China to Gives Away $6.2 Million in Latest Digital Currency Trial

By Liam Frost

China’s capital city of Beijing will hold a lottery for residents with a total prize pool of 40 million renminbi ($6.2 million). The winnings will be distributed using the country’s upcoming central bank digital currency (CDBC), Reuters reported today.

Per the report, the Beijing Local Financial Supervision and Administration Bureau has announced a total of 200,000 so-called digital “red envelopes” to the capital’s residents later this month. Red envelopes are a Chinese tradition in which literal red envelopes with money are usually given out during the holiday season in China.

Each envelope will contain 200 yuan (roughly $31) in the form of the digital yuan—officially dubbed Digital Currency Electronic Payment (DCEP).

Beijing residents have until midnight on June 7 to register for the lottery. The winners will be announced a few days later. They can claim their prizes via two banking apps and then spend the money at selected merchants.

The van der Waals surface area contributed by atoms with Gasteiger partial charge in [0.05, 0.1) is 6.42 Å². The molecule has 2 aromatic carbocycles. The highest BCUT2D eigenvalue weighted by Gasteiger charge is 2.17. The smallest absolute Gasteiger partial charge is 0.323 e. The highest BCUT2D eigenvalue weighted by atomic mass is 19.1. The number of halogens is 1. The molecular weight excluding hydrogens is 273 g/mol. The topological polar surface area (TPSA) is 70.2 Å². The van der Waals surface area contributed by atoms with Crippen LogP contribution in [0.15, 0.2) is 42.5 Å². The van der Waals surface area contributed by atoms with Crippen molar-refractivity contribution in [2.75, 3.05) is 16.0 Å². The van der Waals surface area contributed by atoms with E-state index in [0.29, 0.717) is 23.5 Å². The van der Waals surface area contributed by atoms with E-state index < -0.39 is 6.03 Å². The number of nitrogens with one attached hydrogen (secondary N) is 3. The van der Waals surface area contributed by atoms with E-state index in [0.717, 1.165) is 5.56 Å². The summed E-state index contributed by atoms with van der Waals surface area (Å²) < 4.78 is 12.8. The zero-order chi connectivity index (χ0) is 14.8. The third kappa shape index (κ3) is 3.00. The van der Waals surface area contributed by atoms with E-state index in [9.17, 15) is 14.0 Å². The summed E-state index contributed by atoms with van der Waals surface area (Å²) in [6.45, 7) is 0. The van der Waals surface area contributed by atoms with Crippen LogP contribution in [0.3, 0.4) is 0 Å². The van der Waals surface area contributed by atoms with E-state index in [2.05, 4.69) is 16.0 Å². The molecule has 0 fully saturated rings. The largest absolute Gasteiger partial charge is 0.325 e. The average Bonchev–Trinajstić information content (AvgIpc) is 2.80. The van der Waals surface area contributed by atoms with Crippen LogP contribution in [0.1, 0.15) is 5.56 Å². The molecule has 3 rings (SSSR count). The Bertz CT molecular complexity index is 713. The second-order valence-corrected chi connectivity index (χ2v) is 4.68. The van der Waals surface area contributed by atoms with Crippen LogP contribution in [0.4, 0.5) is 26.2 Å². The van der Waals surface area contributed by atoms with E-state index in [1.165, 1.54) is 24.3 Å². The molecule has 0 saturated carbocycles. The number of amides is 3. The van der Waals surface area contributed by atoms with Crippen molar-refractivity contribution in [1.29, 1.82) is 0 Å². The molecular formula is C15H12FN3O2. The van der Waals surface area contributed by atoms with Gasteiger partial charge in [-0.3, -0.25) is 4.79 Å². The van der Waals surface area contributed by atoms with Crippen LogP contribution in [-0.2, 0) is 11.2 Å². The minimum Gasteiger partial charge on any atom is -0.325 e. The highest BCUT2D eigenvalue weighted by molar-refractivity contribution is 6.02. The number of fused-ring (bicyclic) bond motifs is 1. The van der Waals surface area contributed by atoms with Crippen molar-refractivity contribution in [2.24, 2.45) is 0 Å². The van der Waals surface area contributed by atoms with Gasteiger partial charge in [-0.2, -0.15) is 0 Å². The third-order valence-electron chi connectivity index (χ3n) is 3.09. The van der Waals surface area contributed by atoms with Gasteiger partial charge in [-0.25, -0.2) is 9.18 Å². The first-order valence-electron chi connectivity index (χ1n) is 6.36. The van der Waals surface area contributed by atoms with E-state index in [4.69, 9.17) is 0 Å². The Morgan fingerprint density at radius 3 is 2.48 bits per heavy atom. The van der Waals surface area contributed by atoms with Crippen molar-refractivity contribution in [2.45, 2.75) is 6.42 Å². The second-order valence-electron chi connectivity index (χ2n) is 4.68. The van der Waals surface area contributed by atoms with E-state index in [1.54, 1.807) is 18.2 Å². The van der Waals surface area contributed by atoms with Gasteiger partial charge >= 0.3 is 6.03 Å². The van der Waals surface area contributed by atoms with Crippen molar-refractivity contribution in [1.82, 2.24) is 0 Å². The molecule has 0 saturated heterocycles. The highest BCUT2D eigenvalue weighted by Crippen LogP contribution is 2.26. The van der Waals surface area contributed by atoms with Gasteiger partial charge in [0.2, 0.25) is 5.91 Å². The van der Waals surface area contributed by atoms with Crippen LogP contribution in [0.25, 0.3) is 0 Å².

China outpacing peers in digital currency race

The latest lottery—already the third of its kind—is part of its CBDC effort, which first began in 2014. Ultimately, China aims to become the first major economy to launch its own digital currency.

However, the People’s Bank of China has no plans to use its digital currency to replace U.S. dollars. The country aims to implement the CBDC for domestic use only, the bank’s deputy governor Li Bo reiterated last month.

“For the internationalization of the renminbi, we have said many times that it’s a natural process, and our goal is not to replace the U.S. dollar or any other international currency. I think our goal is to allow the market to choose and to facilitate international trade and investment,” Li explained at the time.

Chinese tech hub Shenzhen held a similar lottery last October. At the time, authorities distributed more than 10 million yuan (around $1.5 million) to 50,000 residents. The winners could spend their prizes at 3,389 merchants such as restaurants, supermarkets, gas stations, metro stations, department stores, and businesses.

In late March, six Chinese banks—the Bank of Communications, Postal Savings Bank of China, Industrial and Commercial Bank of China, China Construction Bank, Agricultural Bank of China, and the Bank of China—offered their clients an option to apply for a digital yuan wallet.

China’s digital currency project is far ahead of other global powers, but that may soon change. The European Central Bank today urged other countries to develop a similar offering or else be outpaced.